TIME Magazine Releases 100 Most Influential Pictures

By TIME Magazine, Special for  USDR.

Recently Time released the 100 Most Influential Photos of All Time, a major multi-platform project that explores 100 images that changed the world and shaped the human experience. Time goes behind each image to reveal how and why it changed the course of history at time.com/100photos. The interactive site is a virtual museum of all 100 photographs and includes essays, 20 original short documentary films accompanying key works and never-before-told stories behind the  photos.

Time is also publishing a companion hardcover book, 100 Photographs: The Most Influential Images of All Time, featuring a foreword by Geoff Dyer and afterword by David Von Drehle. The book is available for purchase at the Time shop and in bookstores nationwide:  http://ti.me/2f22zjW.

The new issue of Time features the project as its cover story and will hit newsstands on Friday, November 18. As a tribute to photography, Time transformed its iconic red border into a graphic version of a camera lens for the cover image. Read more here: http://ti.me/2fzDNs4 See the cover here:  http://bit.ly/2f68lRG

In choosing the 100 most influential photos, Time editors reached out to curators, historians and photo editors around the world for suggestions to help whittle the field. Time reporters and editors then conducted thousands of interviews with the photographers, picture subjects, their friends, family members and  others.

Time’s Kira Pollack, Director of Photography and Visual Enterprise, writes on LightBox, “This project does not look at the influence of photographers within the history of the medium, but rather at how history has been influenced by specific photographs. Sometimes those two points overlap, but mostly, this project is about the unique power that still images have to influence change – some of these pictures can be disturbing in nature but somehow those are also the pictures that are seared onto the back of our brain, affirming their power.” Read Pollack’s full note and watch the trailer here:  http://ti.me/2f7nVwg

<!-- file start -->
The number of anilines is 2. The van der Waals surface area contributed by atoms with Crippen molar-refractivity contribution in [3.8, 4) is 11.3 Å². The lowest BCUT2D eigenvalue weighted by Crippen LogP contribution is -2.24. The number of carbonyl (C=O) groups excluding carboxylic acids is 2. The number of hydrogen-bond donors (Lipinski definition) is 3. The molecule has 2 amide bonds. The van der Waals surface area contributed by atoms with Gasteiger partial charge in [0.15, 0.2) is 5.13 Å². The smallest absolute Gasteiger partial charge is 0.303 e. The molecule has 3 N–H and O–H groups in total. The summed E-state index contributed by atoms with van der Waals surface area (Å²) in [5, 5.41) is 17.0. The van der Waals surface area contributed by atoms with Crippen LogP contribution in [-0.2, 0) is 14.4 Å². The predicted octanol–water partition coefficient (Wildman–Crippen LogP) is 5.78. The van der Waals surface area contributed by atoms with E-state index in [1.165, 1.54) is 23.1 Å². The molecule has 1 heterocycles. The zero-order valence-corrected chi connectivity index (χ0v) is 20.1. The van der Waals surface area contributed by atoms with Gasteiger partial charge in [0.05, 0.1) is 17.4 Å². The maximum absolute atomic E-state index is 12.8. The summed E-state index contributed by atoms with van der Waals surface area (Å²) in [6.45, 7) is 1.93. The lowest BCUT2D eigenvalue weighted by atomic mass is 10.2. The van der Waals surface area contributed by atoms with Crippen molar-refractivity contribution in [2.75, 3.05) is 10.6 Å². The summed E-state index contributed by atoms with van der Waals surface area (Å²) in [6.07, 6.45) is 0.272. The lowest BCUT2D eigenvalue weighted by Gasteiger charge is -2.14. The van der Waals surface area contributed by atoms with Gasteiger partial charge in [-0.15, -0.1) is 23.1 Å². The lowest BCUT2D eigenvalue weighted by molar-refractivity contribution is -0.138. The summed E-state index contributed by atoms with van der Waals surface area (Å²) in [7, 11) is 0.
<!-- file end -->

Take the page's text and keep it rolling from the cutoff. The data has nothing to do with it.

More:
“There is no formula that makes a picture influential,” Time editors write in the introduction to the book. “Some images are on our list because they were the first of their kind, others because they shaped the way we think. And some made the cut because they directly changed the way we live. What all 100 share is that they are turning points in our human  experience.”

Photos on the list include Harry Benson’s memorable shot of the Beatles’ pillow fight; the first cell phone picture ever taken; Ron Galella’s iconic photograph of Jacqueline Kennedy Onassis walking the streets of New York City; Nat Fein’s shot of Babe Ruth bowing out at Yankee Stadium; the celebrity-packed selfie organized by Ellen DeGeneres at the Oscars in 2014; Abraham Zapruder’s images of John F. Kennedy’s assassination; Annie Leibovitz’s unprecedented photo of the seven month pregnant Demi Moore on the cover of Vanity Fair; Alfred Eisenstaedt’s photo of a sailor passionately kissing a nurse as they celebrate V-J Day in Time’s Square; the first full-color view of earth taken by William Anders from the moon; Harold Edgerton’s revolutionary 1957 stop-motion photo “Milk Drop Coronet;” David Jackson’s searing funeral image of the brutally beaten Emmett Till; Nilüfer Demir’s image of 3-year-old Syrian refugee Alan Kurdi; Malcolm Browne’s photograph of a burning monk in Vietnam; and many  more.